IRVINE, Calif.—More than 160 Californians from 32 counties recently attended New California’s second constitutional convention. New California is a movement to break away from current California and form a new state.
The movement claimed independence for the new state on Jan. 15—Martin Luther King Jr. Day. The activists in this movement say they’ve followed Article 4, Section 3 of the U.S. Constitution, and are using the same process that West Virginia used in separating from Virginia in 1861.
When asked why MLK Day was chosen to proclaim independence, Paul Preston, the founder of the movement, said that like King, they want to assert the constitutional protection of their rights. “We feel that connectivity [of Martin Luther King Jr.] to New California has to be there. It is very strong, and very significant.”
Preston said the new state held its first constitutional convention on July 21, following the issuance of a declaration of independence, and has been receiving “tens of thousands of phone calls and emails” supporting the movement.
Throughout U.S. history, new states have been formed for a variety of reasons. Why would Californians break away from the “Golden State,” the richest state in the union? California, which has the largest economy among the states, would be the world’s fifth-largest economy in the world by GDP, if considered as a nation on its own.
The reasons go all the way back to the original founding of the United States, said Donald Wilson, one of the speakers at the convention. New California is about how maximizing liberty and enhancing the role of individuals, he said.
Wilson is the author of “St. Andrew’s American Revolution,” which tells the history of how the founding fathers got their original ideas about liberty, the Constitution, and the First and Second amendments.
“Really, that’s what’s happening right now. People looking to build New California want to get out from the totalitarian mentality that people who run California have started to go toward,” Wilson said. He added that individuals should run their own lives instead of letting the government tell individuals how to live.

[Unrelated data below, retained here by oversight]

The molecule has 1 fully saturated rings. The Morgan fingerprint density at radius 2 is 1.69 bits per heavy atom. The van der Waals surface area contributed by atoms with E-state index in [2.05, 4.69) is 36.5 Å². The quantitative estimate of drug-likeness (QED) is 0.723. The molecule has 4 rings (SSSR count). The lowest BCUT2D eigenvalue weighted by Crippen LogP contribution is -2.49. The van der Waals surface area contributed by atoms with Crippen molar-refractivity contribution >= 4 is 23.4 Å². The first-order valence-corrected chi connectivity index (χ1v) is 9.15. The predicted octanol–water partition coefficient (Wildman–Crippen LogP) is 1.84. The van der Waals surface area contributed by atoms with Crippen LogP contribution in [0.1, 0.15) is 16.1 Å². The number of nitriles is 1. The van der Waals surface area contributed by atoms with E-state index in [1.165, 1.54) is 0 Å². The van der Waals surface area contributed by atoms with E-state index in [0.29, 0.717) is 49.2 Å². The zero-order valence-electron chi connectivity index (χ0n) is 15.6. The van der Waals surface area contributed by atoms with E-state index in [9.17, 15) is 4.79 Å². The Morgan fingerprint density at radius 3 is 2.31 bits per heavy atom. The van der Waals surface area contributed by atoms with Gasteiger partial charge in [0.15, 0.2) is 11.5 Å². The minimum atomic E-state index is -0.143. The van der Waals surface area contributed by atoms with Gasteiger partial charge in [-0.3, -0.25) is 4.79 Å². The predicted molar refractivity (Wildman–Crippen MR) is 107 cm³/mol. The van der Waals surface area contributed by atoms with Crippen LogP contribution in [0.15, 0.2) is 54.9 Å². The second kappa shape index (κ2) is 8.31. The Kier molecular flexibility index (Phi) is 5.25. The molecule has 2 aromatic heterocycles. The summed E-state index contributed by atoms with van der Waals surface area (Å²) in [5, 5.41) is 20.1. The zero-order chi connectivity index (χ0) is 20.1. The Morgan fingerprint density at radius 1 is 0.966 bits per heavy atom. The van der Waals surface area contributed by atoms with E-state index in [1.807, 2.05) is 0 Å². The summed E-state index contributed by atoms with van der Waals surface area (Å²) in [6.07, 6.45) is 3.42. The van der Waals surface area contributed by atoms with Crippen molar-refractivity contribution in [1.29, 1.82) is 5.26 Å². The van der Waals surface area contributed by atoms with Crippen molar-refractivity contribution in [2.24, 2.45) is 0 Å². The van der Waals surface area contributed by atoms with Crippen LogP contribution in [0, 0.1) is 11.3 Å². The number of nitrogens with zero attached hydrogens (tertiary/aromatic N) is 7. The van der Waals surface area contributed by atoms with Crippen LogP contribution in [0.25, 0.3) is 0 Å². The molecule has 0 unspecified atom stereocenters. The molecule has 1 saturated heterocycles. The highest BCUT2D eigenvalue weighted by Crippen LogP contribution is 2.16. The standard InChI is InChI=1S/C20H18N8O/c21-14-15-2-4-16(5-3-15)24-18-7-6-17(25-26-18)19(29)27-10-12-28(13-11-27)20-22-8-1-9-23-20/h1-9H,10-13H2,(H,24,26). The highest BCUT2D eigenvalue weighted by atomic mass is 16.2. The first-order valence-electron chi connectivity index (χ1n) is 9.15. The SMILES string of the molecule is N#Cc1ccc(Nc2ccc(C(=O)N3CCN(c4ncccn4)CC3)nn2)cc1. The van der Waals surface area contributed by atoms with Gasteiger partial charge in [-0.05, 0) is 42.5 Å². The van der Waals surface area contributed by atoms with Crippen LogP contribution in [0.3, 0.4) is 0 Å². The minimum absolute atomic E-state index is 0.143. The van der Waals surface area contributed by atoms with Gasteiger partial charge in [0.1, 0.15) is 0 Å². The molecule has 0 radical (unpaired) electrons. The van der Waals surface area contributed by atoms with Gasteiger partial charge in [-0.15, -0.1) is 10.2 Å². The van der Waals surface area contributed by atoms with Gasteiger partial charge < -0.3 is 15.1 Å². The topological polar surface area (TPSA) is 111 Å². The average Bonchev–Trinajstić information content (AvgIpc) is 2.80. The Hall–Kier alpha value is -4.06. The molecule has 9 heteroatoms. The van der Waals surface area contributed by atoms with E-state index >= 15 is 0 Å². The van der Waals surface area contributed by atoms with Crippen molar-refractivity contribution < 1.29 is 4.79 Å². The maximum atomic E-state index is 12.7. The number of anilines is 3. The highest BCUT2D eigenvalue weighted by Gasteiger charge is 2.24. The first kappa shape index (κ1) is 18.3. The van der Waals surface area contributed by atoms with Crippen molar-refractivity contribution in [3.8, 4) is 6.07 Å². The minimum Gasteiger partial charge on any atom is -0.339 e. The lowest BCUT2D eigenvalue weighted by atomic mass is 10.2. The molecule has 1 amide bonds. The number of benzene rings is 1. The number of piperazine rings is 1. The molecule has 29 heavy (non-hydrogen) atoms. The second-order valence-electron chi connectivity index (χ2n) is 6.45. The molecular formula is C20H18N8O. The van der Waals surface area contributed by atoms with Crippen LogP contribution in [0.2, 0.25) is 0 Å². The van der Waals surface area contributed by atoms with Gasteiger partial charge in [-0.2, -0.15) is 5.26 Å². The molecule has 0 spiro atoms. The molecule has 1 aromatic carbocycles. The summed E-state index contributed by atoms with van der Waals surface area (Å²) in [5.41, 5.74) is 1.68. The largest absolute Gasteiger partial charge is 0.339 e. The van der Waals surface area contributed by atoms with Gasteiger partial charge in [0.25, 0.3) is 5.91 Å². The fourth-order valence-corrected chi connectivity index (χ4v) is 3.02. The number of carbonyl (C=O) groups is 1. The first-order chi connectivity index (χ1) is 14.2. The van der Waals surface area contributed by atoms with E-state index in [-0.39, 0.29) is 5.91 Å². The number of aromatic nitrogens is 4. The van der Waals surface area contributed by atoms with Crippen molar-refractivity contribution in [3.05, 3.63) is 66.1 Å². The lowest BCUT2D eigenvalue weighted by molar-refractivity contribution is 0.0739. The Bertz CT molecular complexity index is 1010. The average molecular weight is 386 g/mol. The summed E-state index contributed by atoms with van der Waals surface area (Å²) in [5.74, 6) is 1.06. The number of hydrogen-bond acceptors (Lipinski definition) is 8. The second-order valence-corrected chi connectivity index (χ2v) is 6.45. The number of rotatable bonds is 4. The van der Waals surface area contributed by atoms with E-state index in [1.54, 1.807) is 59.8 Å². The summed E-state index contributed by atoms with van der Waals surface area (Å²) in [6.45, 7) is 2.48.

“The whole story of history is about the march of tyranny against human liberty,” Wilson said.
Preston noted there are four types of totalitarian systems in the modern world: religionism, fascism, communism, and socialism, all of which denied people’s God-given rights. In California, the blending of communism and socialism has taken away the republican form of government—which was guaranteed by the U.S. Constitution—from the people in California, he said.
Most of the convention’s attendees have been appointed as state senators and assemblypersons for the new state. They offered many different reasons for joining the movement.
Dane Senser, the San Luis Obispo County chairman for New California, said he moved to the Golden State originally from Chicago. Over the years, he has grown discouraged by the government because of regulations, taxes, expensive gas taxes, laws about drinking straws, and so on.
He planned to move to Las Vegas on April 5, after his retirement, but heard Preston’s radio program about New California before moving day arrived. Instead of moving, he organized a town hall meeting for Preston on April 12 in his county. To his surprise, 200 people showed up, and he became the chairman of the new state movement in his county.
“This is history in the making, and it is for our freedom and liberty,” Senser said.
Senser, who was the co-founder and served as vice president for California Missing Children years ago, said he was inspired by President Donald Trump: “President Trump got everybody thinking. We can win, and we can be winners.”
Senser wore a red shirt with “WINNING” printed across the front, and a small U.S. flag printed at the heart of the capital letter G.
God at Work
Broadcaster Will Johnson, the state senator and chairman of San Joaquin County for New California, is black and an Arkansas native. A former Democrat, he found upon coming to California that it was hard to be both a Democrat and a Christian.
“I can’t comprehend that someone can consider himself a Christian, and, in the same breath, call himself a Democrat,” said Johnson.
Johnson found new hope after Trump was elected: “Because of Donald J. Trump, I see God working in this country.” Johnson praised the president’s nomination of Justice Brett Kavanaugh, and said, “I would never have thought that we would have a Supreme Court where there would be a majority of people believing in God.”
Johnson joined the so-called walk away movement to leave the Democratic Party, and has been going everywhere wearing two kinds of T-shirts: One is printed “Trump is your president,” and the other is printed “Vote Dem. Out.”
During the Oct. 5-6 convention, two leaders, Paul Taylor and Liz Ritchie, made passionate speeches that urged immigrants living in California to join the New California movement. They also appealed for new immigrants to obtain citizenship and vote for the family values and freedom that drew them to come to the United States.
Taylor was a Republican candidate in this year’s primary for the U.S. Senate; Ritchie is the assemblywoman of Contra Costa County for New California.
David Zhang contributed to this report.